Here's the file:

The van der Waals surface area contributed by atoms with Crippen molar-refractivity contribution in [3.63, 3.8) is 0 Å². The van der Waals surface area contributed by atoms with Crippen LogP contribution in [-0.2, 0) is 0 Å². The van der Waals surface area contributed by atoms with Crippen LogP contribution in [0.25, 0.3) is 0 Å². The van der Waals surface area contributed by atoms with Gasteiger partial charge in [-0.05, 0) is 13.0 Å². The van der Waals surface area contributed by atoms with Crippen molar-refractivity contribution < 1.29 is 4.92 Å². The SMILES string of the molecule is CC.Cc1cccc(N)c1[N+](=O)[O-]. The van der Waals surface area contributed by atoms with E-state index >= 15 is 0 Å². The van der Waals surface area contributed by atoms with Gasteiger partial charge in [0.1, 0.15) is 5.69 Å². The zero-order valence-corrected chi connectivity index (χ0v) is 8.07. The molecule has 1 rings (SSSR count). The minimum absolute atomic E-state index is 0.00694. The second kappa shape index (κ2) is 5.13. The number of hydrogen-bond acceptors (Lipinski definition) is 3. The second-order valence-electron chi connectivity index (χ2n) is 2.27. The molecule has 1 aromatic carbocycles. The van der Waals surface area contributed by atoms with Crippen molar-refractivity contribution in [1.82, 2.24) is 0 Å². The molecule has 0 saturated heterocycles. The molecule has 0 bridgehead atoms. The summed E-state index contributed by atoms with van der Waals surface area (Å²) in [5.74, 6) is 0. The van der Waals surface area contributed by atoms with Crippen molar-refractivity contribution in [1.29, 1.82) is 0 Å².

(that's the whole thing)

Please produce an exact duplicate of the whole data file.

The van der Waals surface area contributed by atoms with Crippen molar-refractivity contribution in [3.63, 3.8) is 0 Å². The van der Waals surface area contributed by atoms with Crippen LogP contribution in [-0.2, 0) is 0 Å². The van der Waals surface area contributed by atoms with Crippen LogP contribution in [0.25, 0.3) is 0 Å². The van der Waals surface area contributed by atoms with Gasteiger partial charge in [-0.05, 0) is 13.0 Å². The van der Waals surface area contributed by atoms with Crippen molar-refractivity contribution < 1.29 is 4.92 Å². The SMILES string of the molecule is CC.Cc1cccc(N)c1[N+](=O)[O-]. The van der Waals surface area contributed by atoms with E-state index >= 15 is 0 Å². The van der Waals surface area contributed by atoms with Gasteiger partial charge in [0.1, 0.15) is 5.69 Å². The zero-order valence-corrected chi connectivity index (χ0v) is 8.07. The molecule has 1 rings (SSSR count). The minimum absolute atomic E-state index is 0.00694. The second kappa shape index (κ2) is 5.13. The number of hydrogen-bond acceptors (Lipinski definition) is 3. The second-order valence-electron chi connectivity index (χ2n) is 2.27. The molecule has 1 aromatic carbocycles. The van der Waals surface area contributed by atoms with Crippen molar-refractivity contribution in [1.82, 2.24) is 0 Å². The molecule has 0 saturated heterocycles. The molecule has 0 bridgehead atoms. The summed E-state index contributed by atoms with van der Waals surface area (Å²) in [5.74, 6) is 0. The van der Waals surface area contributed by atoms with Crippen molar-refractivity contribution in [1.29, 1.82) is 0 Å².